Newspaper of Chicago Daily Tribune, May 21, 1873, Page 8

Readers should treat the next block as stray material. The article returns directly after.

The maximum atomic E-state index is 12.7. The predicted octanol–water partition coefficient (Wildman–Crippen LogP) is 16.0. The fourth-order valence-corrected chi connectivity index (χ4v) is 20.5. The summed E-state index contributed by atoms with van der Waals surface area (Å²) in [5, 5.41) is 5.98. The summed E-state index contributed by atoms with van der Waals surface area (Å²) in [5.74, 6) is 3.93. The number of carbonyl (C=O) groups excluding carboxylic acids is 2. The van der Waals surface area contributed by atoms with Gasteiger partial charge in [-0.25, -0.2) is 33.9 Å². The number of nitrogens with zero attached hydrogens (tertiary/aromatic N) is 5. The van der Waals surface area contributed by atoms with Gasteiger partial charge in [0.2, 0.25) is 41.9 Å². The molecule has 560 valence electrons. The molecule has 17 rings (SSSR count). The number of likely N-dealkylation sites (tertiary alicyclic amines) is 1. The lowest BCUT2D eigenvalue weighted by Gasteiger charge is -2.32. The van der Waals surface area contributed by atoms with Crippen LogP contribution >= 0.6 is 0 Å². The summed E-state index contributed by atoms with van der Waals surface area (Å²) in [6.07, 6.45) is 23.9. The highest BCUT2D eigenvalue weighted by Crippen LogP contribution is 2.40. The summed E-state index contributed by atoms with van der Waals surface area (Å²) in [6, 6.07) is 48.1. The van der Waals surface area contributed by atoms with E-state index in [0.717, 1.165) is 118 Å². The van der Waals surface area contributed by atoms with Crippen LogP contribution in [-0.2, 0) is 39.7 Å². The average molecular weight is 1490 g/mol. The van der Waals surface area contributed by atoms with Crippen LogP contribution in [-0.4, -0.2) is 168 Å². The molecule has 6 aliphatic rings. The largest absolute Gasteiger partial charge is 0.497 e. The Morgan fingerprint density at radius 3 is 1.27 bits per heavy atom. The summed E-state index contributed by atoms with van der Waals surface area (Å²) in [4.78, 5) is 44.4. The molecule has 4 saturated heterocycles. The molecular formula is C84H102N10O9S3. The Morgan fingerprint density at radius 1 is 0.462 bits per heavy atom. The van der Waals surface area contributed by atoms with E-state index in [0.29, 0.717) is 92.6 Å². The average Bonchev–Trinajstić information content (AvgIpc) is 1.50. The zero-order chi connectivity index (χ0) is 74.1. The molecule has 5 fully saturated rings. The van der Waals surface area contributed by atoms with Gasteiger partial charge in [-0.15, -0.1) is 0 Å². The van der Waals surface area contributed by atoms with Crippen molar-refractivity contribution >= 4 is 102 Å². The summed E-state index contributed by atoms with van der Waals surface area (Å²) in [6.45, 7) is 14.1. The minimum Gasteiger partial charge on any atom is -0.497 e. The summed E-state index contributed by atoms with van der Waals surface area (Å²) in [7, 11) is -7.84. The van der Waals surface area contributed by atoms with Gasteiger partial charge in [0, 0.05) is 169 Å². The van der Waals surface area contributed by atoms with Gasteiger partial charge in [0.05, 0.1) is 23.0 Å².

Newspaper of Chicago Daily Tribune dated May 21, 1873 Page 8